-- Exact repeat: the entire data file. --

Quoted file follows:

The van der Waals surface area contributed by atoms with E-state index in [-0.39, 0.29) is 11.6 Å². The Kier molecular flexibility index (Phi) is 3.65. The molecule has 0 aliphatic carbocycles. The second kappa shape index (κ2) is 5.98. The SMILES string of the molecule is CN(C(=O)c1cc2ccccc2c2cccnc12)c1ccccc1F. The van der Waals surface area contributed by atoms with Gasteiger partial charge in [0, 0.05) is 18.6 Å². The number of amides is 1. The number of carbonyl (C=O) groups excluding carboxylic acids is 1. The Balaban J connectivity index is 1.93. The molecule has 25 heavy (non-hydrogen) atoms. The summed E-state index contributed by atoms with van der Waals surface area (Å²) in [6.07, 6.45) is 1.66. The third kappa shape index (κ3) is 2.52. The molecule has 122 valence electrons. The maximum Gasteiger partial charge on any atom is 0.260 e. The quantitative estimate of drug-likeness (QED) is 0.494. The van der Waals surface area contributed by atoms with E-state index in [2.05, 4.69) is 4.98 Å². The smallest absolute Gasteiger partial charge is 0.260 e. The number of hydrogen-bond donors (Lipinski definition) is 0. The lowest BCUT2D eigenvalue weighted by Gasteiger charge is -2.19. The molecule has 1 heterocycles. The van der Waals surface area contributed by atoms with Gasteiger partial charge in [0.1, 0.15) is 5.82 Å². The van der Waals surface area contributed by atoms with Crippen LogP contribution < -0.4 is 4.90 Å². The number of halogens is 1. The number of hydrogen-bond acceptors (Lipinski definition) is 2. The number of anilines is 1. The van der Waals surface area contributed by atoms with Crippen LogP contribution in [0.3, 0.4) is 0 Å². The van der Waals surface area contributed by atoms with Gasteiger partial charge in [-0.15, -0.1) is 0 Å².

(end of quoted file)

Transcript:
The van der Waals surface area contributed by atoms with E-state index in [-0.39, 0.29) is 11.6 Å². The Kier molecular flexibility index (Phi) is 3.65. The molecule has 0 aliphatic carbocycles. The second kappa shape index (κ2) is 5.98. The SMILES string of the molecule is CN(C(=O)c1cc2ccccc2c2cccnc12)c1ccccc1F. The van der Waals surface area contributed by atoms with Gasteiger partial charge in [0, 0.05) is 18.6 Å². The number of amides is 1. The number of carbonyl (C=O) groups excluding carboxylic acids is 1. The Balaban J connectivity index is 1.93. The molecule has 25 heavy (non-hydrogen) atoms. The summed E-state index contributed by atoms with van der Waals surface area (Å²) in [6.07, 6.45) is 1.66. The third kappa shape index (κ3) is 2.52. The molecule has 122 valence electrons. The maximum Gasteiger partial charge on any atom is 0.260 e. The quantitative estimate of drug-likeness (QED) is 0.494. The van der Waals surface area contributed by atoms with E-state index in [2.05, 4.69) is 4.98 Å². The smallest absolute Gasteiger partial charge is 0.260 e. The number of hydrogen-bond donors (Lipinski definition) is 0. The lowest BCUT2D eigenvalue weighted by Gasteiger charge is -2.19. The molecule has 1 heterocycles. The van der Waals surface area contributed by atoms with Gasteiger partial charge in [0.1, 0.15) is 5.82 Å². The van der Waals surface area contributed by atoms with Crippen LogP contribution < -0.4 is 4.90 Å². The number of halogens is 1. The number of hydrogen-bond acceptors (Lipinski definition) is 2. The number of anilines is 1. The van der Waals surface area contributed by atoms with Crippen LogP contribution in [0.3, 0.4) is 0 Å². The van der Waals surface area contributed by atoms with Gasteiger partial charge in [-0.15, -0.1) is 0 Å².